Times are tough, and yet people continue to give so that others don't have to lose their homes, put their children to bed on an empty stomach or worry about paying that month's rent. Some people may not give as much as they could in better times, but they still give what they can so that others can bear a slightly- less-heavy burden.

Not only do people give money, but some volunteer their time and professional services. I recently did a story on laid-off lawyer Harold Meerbaum (read the story here) who has been taking on cases through JUF's Legal Community Services.

The point is, it is definitely more challenging to donate when times are difficult. But one way or another, we can still give something to help someone else. Seeing the good in others only inspires me to do more good myself.

Reminiscing on 2011

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The end of 2011 is nigh.

This upcoming Saturday night, we will mark the end of a momentous year, and not just because some believe it might be our last on earth (let's see what happens on 12/21/12kidding!)

2011 was a year that I believe can't be defined as either positive or negative, as the world saw its fair share of tragedies and miracles. But it's hard to imagine a year more memorable, filled with more historic events or important news stories, in recent years.

Gilad Shalit returned home to Israel. Japan's 9.0 earthquake left thousands dead, missing or homeless. People all across the globe, whether in Egypt or the United States, Greece or Russia, protested dictators, economic inequality and rigged elections. Osama Bin Laden was killed. "Don't Ask Don't Tell" was repealed. The war in Iraq ended after nine years.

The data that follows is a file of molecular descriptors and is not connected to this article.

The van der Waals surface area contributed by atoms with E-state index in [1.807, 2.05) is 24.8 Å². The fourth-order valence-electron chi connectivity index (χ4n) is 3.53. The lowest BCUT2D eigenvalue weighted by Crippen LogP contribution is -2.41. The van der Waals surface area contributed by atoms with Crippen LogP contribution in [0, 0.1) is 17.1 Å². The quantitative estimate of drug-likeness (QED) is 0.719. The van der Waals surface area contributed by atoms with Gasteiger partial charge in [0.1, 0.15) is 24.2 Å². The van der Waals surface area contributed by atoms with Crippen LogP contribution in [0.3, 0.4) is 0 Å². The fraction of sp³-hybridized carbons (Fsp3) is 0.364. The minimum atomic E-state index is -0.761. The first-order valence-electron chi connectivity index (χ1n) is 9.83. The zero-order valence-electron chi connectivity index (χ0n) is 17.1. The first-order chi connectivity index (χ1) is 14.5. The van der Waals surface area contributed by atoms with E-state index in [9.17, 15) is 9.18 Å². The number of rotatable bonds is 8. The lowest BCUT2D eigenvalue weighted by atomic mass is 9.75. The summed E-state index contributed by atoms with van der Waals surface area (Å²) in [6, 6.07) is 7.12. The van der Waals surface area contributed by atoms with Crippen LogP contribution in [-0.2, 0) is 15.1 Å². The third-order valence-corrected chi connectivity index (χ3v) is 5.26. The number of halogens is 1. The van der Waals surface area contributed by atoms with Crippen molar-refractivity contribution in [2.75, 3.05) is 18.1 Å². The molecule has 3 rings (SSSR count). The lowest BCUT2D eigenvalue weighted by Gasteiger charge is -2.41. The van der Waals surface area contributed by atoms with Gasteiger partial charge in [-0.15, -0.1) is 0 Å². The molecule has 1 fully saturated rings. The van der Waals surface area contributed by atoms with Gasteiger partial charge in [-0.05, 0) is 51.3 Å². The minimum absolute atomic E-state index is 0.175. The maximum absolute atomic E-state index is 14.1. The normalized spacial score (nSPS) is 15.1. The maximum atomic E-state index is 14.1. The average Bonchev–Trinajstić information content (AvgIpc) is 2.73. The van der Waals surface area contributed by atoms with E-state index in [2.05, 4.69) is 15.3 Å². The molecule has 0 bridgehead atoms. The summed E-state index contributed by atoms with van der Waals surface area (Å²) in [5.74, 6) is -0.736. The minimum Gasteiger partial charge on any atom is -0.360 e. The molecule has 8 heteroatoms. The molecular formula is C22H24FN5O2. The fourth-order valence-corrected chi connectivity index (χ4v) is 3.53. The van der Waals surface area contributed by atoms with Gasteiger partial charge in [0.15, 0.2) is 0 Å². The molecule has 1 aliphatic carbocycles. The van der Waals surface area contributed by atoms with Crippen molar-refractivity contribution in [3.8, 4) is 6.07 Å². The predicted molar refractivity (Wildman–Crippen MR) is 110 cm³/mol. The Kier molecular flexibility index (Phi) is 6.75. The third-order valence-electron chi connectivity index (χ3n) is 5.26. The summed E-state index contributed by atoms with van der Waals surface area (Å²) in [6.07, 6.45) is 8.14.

The list could go on of course, but you get my point. On a global, macro level, 2011 is an unforgettable year. (See TIME magazine's "Top 10 Photos of 2011" and watch a video of the year's most memorable events.) Even in my own life, 2011 brought several major life changes and amazing opportunities.

Living through a year in which the world dramatically changed in front of my eyes, has left a lasting impact on me. It has made me question who I am, who I want to be and what I am willing to do to bridge that gap. I've had to ask myself what I would stand up and fight for, and attempted to figure out what values and issues matter the most to me.

To be fair, it's natural for most people to ponder those things every December, just as a stale year is to be replaced by a fresh one, with a chance to renew and restart. But I think there's something to the idea that when the world undergoes a transformation, you naturally do as well.